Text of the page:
• Depression
  • Problems sleeping and eating
  • Worry, confusion, and memory problems
  • Aggravation and cravings for the drug

These symptoms will eventually reverse in most cases, but they can last for weeks after a person initially detoxes from MDMA.

How can a loved one approach the topic of rehab for MDMA abuse?

Watching a loved one abuse drugs is a painful emotional experience. It’s common for friends and family to fear for their loved one’s safety, or to be hurt and angry regarding their actions. When it comes to approaching the subject of addiction, abuse, and rehab, the most effective way to communicate with a loved one is to approach the topic from a place of concern and empathy, not a place of judgment or anger.

This can be incredibly difficult for emotional, sensitive topics like addiction and rehab. Speaking to a drug abuse counselor or intervention specialist first can help loved ones prepare for the conversation. Addiction specialists can also help loved ones create a plan for MDMA rehab, so when their loved one agrees to treatment, they can get them into a facility quickly.

The representatives at Mission Harbor Behavioral Health are standing by to assist you with rehabilitation options for your loved one. Please contact Mission Harbor Behavioral Health today to learn more about addiction treatment.

MDMA is a man-made drug often called Molly. It is one of the chemical ingredients found in Ecstasy. The use of MDMA among teens and young adults was highest in the late 20th century and early 2000s. It is difficult to track the exact numbers because MDMA is combined with many other substances most of the time. It can also be hallucinogenic that causes mild hallucinations.

Common Signs of Molly Addiction

You may see some of these signs in someone close to you who has a Molly addiction problem. Some of these symptoms are also common with other substance addictions.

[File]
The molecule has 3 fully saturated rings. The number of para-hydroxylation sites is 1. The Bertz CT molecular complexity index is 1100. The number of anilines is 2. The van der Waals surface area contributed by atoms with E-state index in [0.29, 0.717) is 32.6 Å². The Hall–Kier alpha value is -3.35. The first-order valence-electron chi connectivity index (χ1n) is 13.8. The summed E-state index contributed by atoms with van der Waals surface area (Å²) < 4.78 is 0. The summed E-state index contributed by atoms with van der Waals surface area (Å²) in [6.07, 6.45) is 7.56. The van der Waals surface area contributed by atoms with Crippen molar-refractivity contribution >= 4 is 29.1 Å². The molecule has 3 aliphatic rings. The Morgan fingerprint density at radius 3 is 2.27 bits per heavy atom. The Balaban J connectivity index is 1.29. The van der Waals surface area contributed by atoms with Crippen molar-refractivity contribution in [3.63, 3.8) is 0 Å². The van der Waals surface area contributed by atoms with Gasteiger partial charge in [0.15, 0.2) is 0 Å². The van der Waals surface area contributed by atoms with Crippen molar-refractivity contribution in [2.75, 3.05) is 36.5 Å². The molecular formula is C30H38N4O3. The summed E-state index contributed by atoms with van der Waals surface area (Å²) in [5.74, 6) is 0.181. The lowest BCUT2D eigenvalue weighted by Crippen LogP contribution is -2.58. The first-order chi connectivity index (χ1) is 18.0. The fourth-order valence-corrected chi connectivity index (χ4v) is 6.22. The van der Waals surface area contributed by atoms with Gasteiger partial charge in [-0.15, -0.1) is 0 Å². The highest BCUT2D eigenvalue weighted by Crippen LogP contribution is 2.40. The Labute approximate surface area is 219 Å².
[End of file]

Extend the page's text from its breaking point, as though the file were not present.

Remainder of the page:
• Hallucinations and heightened senses
  • Shaking uncontrollably
  • Changes in heart and pulse rates
  • Paranoia
  • Deteriorating judgment
  • Memory loss and confusion
  • Dental issues that can include ground down and black teeth
  • Inability to see the damage MDMA is doing to their life

Causes of MDMA Addiction

Addiction is not the goal of someone who starts taking MDMA, but there are common reasons that certain age groups start on a downward spiral of addiction. Using MDMA, many young people see it as a way to fit in with their peer group. It can enhance the enjoyment of a rave or other type of concert party. Wanting to escape the monotony of everyday life has always been a reason to use substances, and for that reason, using MDMA is no different in that respect.

Drugs Often Taken with MDMA

People who take Molly like the feeling of exhilaration and high energy. MDMA is often combined with other drugs, some of which contribute to intense euphoria, but not always. There are plenty of drugs used in conjunction with MDMA. Other narcotics have been known to be cut with MDMA and can include but are not limited to:

  • Bath salts
  • Heroin
  • Cocaine
  • Opium
  • Rohypnol

Possible Future Use of MDMA

MDMA is still an illegal drug, but there is hope in some medical circles that doctors can someday administer it therapeutically. Some scientists and physicians feel that MDMA is a possible remedy for some patients who have PTSD.

addiction severity

Treatment At Our Southern California Rehab

We offer our patients exceptional care specifically for them at our treatment center at Mission Harbor. Our Southern California location can help in your recovery, and our team of expertly trained staff provides service to make your trip back to sobriety as painless as possible. We offer counseling and personalized treatment as is necessary for your recovery. Many of our patients are teenagers and young adults. Our therapy for that younger age group is somewhat different from the treatment of older patients. We also encourage parents and other family members to be involved with the treatment process for our younger patients.

 We understand how delicate recovery can be when you or a loved one has an addiction problem. It might be necessary to see a professional with specialized training at our rehab facility. We can be here for you as you navigate the journey back to sobriety. Please contact us at Mission Harbor Behavioral Health to set up a consultation appointment.

The facilities at Mission Harbor are staffed with trained experts to best assist patients with their mental health issues. We are capable of dealing with any and all cases with a licensed staff, equipment, and approved techniques. Our mission is to help those who want to help themselves, and we support your decision in seeking help.